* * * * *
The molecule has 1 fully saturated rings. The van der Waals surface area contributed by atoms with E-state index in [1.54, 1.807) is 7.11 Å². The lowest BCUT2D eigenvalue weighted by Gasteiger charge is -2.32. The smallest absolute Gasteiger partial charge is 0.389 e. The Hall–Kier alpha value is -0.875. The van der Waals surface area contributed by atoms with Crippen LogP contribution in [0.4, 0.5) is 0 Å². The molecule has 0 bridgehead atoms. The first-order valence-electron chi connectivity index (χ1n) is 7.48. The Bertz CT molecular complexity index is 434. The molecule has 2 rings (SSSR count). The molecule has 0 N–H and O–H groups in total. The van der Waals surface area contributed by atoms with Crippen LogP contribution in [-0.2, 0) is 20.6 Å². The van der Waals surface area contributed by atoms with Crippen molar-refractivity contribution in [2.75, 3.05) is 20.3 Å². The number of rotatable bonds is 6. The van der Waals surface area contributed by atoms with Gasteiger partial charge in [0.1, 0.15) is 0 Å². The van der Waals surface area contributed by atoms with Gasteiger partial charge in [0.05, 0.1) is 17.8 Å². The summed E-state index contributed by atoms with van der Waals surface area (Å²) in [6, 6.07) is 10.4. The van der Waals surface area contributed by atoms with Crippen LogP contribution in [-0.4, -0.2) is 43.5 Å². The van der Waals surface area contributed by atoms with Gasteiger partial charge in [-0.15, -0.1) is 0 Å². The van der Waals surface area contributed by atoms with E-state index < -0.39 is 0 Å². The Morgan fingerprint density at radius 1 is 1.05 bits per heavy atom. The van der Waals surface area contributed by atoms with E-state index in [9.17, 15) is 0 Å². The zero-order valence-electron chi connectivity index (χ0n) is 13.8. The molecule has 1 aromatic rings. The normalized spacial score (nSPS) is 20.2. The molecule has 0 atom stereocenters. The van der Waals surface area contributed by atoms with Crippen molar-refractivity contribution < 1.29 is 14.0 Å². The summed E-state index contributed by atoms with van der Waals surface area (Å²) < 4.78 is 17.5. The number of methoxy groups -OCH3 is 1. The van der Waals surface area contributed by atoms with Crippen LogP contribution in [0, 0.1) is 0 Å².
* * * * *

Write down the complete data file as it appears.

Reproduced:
The molecule has 1 fully saturated rings. The van der Waals surface area contributed by atoms with E-state index in [1.54, 1.807) is 7.11 Å². The lowest BCUT2D eigenvalue weighted by Gasteiger charge is -2.32. The smallest absolute Gasteiger partial charge is 0.389 e. The Hall–Kier alpha value is -0.875. The van der Waals surface area contributed by atoms with Crippen LogP contribution in [0.4, 0.5) is 0 Å². The molecule has 0 bridgehead atoms. The first-order valence-electron chi connectivity index (χ1n) is 7.48. The Bertz CT molecular complexity index is 434. The molecule has 2 rings (SSSR count). The molecule has 0 N–H and O–H groups in total. The van der Waals surface area contributed by atoms with Crippen LogP contribution in [-0.2, 0) is 20.6 Å². The van der Waals surface area contributed by atoms with Crippen molar-refractivity contribution in [2.75, 3.05) is 20.3 Å². The number of rotatable bonds is 6. The van der Waals surface area contributed by atoms with Gasteiger partial charge in [0.1, 0.15) is 0 Å². The van der Waals surface area contributed by atoms with Gasteiger partial charge in [0.05, 0.1) is 17.8 Å². The summed E-state index contributed by atoms with van der Waals surface area (Å²) in [6, 6.07) is 10.4. The van der Waals surface area contributed by atoms with Crippen LogP contribution in [-0.4, -0.2) is 43.5 Å². The van der Waals surface area contributed by atoms with Gasteiger partial charge in [-0.15, -0.1) is 0 Å². The van der Waals surface area contributed by atoms with E-state index < -0.39 is 0 Å². The Morgan fingerprint density at radius 1 is 1.05 bits per heavy atom. The van der Waals surface area contributed by atoms with E-state index in [9.17, 15) is 0 Å². The zero-order valence-electron chi connectivity index (χ0n) is 13.8. The molecule has 1 aromatic rings. The normalized spacial score (nSPS) is 20.2. The molecule has 0 atom stereocenters. The van der Waals surface area contributed by atoms with Crippen molar-refractivity contribution < 1.29 is 14.0 Å². The summed E-state index contributed by atoms with van der Waals surface area (Å²) < 4.78 is 17.5. The number of methoxy groups -OCH3 is 1. The van der Waals surface area contributed by atoms with Crippen LogP contribution in [0, 0.1) is 0 Å².